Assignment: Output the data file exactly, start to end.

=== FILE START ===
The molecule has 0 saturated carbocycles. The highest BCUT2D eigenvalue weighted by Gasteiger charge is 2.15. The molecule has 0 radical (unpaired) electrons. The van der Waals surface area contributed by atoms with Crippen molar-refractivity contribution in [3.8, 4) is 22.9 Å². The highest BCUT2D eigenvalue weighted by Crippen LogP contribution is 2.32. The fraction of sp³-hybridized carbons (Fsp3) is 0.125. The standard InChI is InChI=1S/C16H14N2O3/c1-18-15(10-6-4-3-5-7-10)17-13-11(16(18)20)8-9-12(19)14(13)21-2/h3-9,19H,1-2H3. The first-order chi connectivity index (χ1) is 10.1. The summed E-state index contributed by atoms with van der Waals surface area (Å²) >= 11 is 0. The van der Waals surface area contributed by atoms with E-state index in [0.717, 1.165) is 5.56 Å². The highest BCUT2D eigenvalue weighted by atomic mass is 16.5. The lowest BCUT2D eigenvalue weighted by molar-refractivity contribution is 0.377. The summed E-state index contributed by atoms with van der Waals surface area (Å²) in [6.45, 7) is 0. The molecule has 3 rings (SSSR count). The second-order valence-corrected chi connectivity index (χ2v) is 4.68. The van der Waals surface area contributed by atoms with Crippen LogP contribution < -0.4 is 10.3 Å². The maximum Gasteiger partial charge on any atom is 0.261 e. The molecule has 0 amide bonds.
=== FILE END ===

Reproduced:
The molecule has 0 saturated carbocycles. The highest BCUT2D eigenvalue weighted by Gasteiger charge is 2.15. The molecule has 0 radical (unpaired) electrons. The van der Waals surface area contributed by atoms with Crippen molar-refractivity contribution in [3.8, 4) is 22.9 Å². The highest BCUT2D eigenvalue weighted by Crippen LogP contribution is 2.32. The fraction of sp³-hybridized carbons (Fsp3) is 0.125. The standard InChI is InChI=1S/C16H14N2O3/c1-18-15(10-6-4-3-5-7-10)17-13-11(16(18)20)8-9-12(19)14(13)21-2/h3-9,19H,1-2H3. The first-order chi connectivity index (χ1) is 10.1. The summed E-state index contributed by atoms with van der Waals surface area (Å²) >= 11 is 0. The van der Waals surface area contributed by atoms with E-state index in [0.717, 1.165) is 5.56 Å². The highest BCUT2D eigenvalue weighted by atomic mass is 16.5. The lowest BCUT2D eigenvalue weighted by molar-refractivity contribution is 0.377. The summed E-state index contributed by atoms with van der Waals surface area (Å²) in [6.45, 7) is 0. The molecule has 3 rings (SSSR count). The second-order valence-corrected chi connectivity index (χ2v) is 4.68. The van der Waals surface area contributed by atoms with Crippen LogP contribution < -0.4 is 10.3 Å². The maximum Gasteiger partial charge on any atom is 0.261 e. The molecule has 0 amide bonds.